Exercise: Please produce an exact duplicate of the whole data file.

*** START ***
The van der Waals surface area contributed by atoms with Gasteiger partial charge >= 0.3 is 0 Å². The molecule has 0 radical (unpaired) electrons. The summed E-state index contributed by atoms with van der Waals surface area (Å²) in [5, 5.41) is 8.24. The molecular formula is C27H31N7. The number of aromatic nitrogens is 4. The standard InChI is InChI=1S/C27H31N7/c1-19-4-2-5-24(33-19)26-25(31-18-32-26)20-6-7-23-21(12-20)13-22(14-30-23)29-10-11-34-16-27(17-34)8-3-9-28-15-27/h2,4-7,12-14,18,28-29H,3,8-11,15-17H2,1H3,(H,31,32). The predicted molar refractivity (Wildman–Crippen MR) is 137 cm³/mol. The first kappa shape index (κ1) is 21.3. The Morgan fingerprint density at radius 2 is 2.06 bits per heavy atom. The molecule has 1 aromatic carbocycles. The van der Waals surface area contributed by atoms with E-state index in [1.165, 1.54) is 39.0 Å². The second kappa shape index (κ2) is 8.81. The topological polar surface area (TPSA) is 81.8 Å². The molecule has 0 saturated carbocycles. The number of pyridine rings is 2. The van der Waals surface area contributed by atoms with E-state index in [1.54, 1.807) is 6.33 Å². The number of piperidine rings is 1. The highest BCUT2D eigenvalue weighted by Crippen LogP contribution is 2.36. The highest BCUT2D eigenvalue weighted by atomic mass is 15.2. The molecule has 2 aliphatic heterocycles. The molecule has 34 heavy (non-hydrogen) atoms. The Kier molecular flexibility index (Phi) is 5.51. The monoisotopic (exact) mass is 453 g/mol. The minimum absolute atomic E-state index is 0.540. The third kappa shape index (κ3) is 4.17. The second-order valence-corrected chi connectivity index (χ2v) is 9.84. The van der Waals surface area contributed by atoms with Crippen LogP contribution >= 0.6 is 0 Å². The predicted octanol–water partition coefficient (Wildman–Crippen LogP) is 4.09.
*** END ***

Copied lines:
The van der Waals surface area contributed by atoms with Gasteiger partial charge >= 0.3 is 0 Å². The molecule has 0 radical (unpaired) electrons. The summed E-state index contributed by atoms with van der Waals surface area (Å²) in [5, 5.41) is 8.24. The molecular formula is C27H31N7. The number of aromatic nitrogens is 4. The standard InChI is InChI=1S/C27H31N7/c1-19-4-2-5-24(33-19)26-25(31-18-32-26)20-6-7-23-21(12-20)13-22(14-30-23)29-10-11-34-16-27(17-34)8-3-9-28-15-27/h2,4-7,12-14,18,28-29H,3,8-11,15-17H2,1H3,(H,31,32). The predicted molar refractivity (Wildman–Crippen MR) is 137 cm³/mol. The first kappa shape index (κ1) is 21.3. The Morgan fingerprint density at radius 2 is 2.06 bits per heavy atom. The molecule has 1 aromatic carbocycles. The van der Waals surface area contributed by atoms with E-state index in [1.165, 1.54) is 39.0 Å². The second kappa shape index (κ2) is 8.81. The topological polar surface area (TPSA) is 81.8 Å². The molecule has 0 saturated carbocycles. The number of pyridine rings is 2. The van der Waals surface area contributed by atoms with E-state index in [1.54, 1.807) is 6.33 Å². The number of piperidine rings is 1. The highest BCUT2D eigenvalue weighted by Crippen LogP contribution is 2.36. The highest BCUT2D eigenvalue weighted by atomic mass is 15.2. The molecule has 2 aliphatic heterocycles. The molecule has 34 heavy (non-hydrogen) atoms. The Kier molecular flexibility index (Phi) is 5.51. The monoisotopic (exact) mass is 453 g/mol. The minimum absolute atomic E-state index is 0.540. The third kappa shape index (κ3) is 4.17. The second-order valence-corrected chi connectivity index (χ2v) is 9.84. The van der Waals surface area contributed by atoms with Crippen LogP contribution >= 0.6 is 0 Å². The predicted octanol–water partition coefficient (Wildman–Crippen LogP) is 4.09.